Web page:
Pope Benedict XVI implored the Syrian regime Sunday to heed international demands to end the bloodshed and voiced hope that the joy of Easter would comfort Christians suffering because of their faith.
Benedict, struggling with hoarseness and looking tired, celebrated Mass on Christianity's most joyous holy day on the flower-adorned steps of St. Peter's Basilica, before a crowd of faithful that swelled to far over 100,000 by the end of the two-hour-long ceremony.
Only hours earlier the pontiff, who turns 85 on April 16, had led a long nighttime vigil service in the church.
At the end of Sunday's Mass, Benedict moved to the basilica's central balcony to read his Easter message "to the entire world," as he put it, delivering a ringing appeal for peace in Iraq, Syria and elsewhere in the Middle East, and particularly in Africa, citing coup-struck Mali and Nigeria, where Christians and Muslims alike have been hit by terrorist attacks.
"May the risen Christ grant hope to the Middle East and enable all the ethnic, cultural and religious groups in that region to work together to advance the common good and respect for human rights," the pope said.
"Particularly in Syria, may there be an end to bloodshed and an immediate commitment to the path of respect, dialogue and reconciliation, as called for by the international community," Benedict said, making Syria the first of several strife-torn countries he mentioned in his traditional "Urbi et Orbi" (Latin for "to the city and to the world") Easter speech.
The Syrian government on Sunday appeared to be backing out of a cease-fire deal aimed at ending the country's crisis, saying that it will not withdraw its troops from cities without written guarantees from armed groups that they also will lay down their weapons. U.N. estimates put the number of dead in that conflict at some 9,000 since it began in March 2011.
Benedict also lamented that many Syrians who have fled the conflict are enduring "dreadful sufferings" and urged humanitarian assistance and acceptance of them.
Christians throughout the world on Easter celebrate their belief that Jesus Christ rose from the dead after his crucifix, and the day symbolizes hope. Benedict said that Christ is "hope and comfort in a particular way for those Christian communities suffering most for their faith on account of discrimination and persecution."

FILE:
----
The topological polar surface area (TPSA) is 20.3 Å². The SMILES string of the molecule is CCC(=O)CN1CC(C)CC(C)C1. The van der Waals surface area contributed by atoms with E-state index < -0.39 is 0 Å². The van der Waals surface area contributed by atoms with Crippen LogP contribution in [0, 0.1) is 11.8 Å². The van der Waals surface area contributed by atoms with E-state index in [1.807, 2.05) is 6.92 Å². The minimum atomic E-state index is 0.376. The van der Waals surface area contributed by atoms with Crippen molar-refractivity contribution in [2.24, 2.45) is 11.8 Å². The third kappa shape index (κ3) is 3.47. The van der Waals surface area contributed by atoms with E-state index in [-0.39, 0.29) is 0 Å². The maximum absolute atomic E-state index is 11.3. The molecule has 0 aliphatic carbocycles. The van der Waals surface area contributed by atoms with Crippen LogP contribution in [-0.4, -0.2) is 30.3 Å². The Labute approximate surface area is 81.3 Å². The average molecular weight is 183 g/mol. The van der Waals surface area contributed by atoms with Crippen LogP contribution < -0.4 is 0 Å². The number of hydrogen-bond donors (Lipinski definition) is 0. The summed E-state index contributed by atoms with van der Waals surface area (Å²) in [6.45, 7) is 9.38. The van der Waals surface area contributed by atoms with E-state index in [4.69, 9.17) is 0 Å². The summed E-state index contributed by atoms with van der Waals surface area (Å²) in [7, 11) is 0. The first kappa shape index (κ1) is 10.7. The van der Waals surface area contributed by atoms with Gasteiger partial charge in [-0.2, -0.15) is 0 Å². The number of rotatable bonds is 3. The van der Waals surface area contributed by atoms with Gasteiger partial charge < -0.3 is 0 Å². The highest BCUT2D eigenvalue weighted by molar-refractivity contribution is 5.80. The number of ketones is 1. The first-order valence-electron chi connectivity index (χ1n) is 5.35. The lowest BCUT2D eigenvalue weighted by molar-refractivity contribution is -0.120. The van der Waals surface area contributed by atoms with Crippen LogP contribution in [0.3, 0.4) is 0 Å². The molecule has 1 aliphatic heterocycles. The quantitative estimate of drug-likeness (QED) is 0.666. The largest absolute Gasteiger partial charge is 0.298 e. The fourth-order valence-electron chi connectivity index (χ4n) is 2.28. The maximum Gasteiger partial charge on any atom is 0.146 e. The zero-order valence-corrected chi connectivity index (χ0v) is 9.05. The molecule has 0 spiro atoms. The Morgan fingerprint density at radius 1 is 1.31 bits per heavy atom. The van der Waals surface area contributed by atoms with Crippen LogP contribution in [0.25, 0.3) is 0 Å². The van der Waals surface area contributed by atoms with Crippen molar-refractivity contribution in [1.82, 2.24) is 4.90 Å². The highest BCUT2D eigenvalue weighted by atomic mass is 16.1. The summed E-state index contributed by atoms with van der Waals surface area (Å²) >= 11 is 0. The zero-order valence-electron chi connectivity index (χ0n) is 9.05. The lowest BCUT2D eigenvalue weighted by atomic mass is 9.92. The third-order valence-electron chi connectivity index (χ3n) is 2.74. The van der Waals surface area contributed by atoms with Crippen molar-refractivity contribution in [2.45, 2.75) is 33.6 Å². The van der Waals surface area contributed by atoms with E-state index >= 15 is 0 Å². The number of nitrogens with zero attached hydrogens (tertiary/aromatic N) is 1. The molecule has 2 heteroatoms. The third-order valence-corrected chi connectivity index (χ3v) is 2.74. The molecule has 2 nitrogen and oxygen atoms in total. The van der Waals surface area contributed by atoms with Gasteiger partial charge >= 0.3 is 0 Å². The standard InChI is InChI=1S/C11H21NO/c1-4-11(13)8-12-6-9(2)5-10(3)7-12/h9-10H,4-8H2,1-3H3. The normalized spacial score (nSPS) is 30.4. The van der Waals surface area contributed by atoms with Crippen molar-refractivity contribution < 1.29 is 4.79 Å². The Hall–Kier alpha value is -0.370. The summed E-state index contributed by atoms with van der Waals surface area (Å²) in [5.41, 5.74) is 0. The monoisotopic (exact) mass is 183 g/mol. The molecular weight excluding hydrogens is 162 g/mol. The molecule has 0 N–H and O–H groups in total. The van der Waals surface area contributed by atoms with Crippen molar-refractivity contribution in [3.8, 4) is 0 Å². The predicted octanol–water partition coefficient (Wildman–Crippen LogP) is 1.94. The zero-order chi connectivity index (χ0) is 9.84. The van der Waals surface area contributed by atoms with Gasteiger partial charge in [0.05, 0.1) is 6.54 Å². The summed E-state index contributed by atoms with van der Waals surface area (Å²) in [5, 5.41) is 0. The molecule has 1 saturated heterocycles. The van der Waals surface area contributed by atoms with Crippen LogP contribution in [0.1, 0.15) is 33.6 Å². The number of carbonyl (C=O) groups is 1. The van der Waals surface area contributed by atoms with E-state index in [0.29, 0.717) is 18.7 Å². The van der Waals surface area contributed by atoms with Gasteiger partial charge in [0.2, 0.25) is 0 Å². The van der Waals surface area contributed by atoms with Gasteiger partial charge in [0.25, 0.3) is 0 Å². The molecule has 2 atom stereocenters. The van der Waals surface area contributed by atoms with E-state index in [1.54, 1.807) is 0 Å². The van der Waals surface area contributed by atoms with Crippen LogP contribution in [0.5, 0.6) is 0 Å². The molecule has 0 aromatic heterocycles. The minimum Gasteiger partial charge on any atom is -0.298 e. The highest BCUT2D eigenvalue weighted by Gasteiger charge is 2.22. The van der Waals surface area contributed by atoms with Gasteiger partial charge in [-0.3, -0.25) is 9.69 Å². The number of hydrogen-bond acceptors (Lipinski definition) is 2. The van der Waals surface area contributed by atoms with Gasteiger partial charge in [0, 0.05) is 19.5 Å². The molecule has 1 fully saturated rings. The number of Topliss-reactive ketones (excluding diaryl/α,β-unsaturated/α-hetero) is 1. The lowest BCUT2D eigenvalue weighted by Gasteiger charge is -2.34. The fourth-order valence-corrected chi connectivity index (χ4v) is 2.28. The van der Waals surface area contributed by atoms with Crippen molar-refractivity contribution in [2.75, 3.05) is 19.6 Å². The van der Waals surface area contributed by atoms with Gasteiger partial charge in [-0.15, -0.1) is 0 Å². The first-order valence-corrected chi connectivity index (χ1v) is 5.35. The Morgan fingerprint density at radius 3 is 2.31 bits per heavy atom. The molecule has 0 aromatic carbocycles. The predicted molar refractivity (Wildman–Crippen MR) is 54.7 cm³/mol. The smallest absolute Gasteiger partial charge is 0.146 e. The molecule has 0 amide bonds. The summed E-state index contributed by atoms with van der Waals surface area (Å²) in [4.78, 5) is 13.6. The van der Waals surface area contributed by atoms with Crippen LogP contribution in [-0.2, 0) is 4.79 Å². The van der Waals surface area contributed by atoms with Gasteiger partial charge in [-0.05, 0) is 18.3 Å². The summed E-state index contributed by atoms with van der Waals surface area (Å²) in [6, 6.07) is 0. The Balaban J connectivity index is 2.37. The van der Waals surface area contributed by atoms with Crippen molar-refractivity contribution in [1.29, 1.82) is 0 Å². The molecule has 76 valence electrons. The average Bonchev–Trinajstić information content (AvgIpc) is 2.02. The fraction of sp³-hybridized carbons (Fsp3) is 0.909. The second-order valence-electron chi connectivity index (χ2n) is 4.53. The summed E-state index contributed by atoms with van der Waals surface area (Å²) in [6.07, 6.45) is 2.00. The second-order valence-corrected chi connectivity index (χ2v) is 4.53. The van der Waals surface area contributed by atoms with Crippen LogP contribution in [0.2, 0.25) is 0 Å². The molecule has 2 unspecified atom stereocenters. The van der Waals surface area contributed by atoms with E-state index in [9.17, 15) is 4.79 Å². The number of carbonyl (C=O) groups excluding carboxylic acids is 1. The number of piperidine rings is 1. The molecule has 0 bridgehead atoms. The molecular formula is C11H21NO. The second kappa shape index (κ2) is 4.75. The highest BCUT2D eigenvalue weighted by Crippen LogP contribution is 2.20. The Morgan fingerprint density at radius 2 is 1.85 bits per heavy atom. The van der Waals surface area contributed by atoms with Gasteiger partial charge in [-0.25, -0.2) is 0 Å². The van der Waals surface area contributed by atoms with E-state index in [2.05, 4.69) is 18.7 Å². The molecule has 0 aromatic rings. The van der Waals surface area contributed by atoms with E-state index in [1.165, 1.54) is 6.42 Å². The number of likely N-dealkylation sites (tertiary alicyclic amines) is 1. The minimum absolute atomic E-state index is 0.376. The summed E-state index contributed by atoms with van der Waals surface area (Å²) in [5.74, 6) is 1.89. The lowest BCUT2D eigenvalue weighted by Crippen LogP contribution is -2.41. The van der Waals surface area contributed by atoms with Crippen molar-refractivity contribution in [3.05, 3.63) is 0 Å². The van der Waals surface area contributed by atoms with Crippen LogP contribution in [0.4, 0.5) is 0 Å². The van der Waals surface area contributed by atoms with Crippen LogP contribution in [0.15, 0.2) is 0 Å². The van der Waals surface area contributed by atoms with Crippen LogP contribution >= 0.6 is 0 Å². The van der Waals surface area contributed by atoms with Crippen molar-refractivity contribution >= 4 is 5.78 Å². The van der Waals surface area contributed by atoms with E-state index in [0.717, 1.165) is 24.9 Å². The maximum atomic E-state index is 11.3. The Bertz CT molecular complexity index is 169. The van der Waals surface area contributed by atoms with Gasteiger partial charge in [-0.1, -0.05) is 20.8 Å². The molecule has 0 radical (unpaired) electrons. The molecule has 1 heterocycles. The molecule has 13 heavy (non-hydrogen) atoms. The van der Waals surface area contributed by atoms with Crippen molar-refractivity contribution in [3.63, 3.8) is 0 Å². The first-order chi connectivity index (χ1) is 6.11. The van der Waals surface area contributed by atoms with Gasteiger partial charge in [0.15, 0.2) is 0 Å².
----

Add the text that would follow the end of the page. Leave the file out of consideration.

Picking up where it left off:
Sectarian violence in Iraq, often aimed at Christians, has prompted an exodus over the last years of many from the sizeable Christian community there.
Benedict also prayed that God sustain the Christian community in Africa, where the Catholic church has been enjoying vibrant growth in recent years. "To Nigeria, which in recent times has experienced savage terrorist attacks, may the joy of Easter grant the strength needed to take up anew the building of a society which is peaceful and respectful of the religious freedom of its citizens." Terrorism has hit both the Muslim and Christian community in Nigeria.
He prayed that Mali, wracked by a recent coup, would see "peace and stability."
In Jerusalem, thousands of Christians gathered for Easter celebrations, crowding into one of Christianity's holiest churches, worshipping, singing and praying. Catholics and Protestants took turns to hold ceremonies within the ancient Church of the Holy Sepulcher, built on the site where many Christians believe Jesus was crucified and buried.
Italian Premier Mario Monti, in the church on a private visit, joined the masses of Christian faithful. He shook hands with pilgrims and spoke to monks in the Old City.
Thousands of Palestinian Catholics smashed boiled egg shells against each other, representing Jesus' emerging from his tomb. They ate circular bread symbolizing his crown of thorns. They greeted each other with the Arabic felicitation, "Christ has arisen," prompting the response: "Verily he has arisen."
At the vatican, Benedict encouraged Israelis and Palestinians to "courageously take up anew the peace process."
Meanwhile, thousands of other Christians belonging to Eastern Orthodox churches, who celebrate Easter using a different calendar from their Catholic and Protestant brethren, marked Palm Sunday.
Several dozen Ethiopian Christians who also use the older calendar gathered in a niche of the Sepulcher church, wearing long white robes, decked in white, blue and black rimless hats. They sang in their ancient language, marking off beats with a silver instrument that made a rattling sound.
In the Hamas-ruled Gaza Strip, dozens of Greek Orthodox Palestinian Christians celebrated Palm Sunday. They gathered into their tiny stone-built church, painted sky-blue and decorated with icons of Jesus, his mother Mary and other saints. Four young men garbed in white and gold robes sung from prayer books, believers lit candles and chanted in Arabic, recording the journey made to Jerusalem, where his followers decked his path with palms and olive branches.
"Jesus went to Jerusalem to call people to peace," said Jaber Abdullah Jindi, a Gazan Christian. "And just as he did, we hope that there will be peace in all the region, especially in Palestine."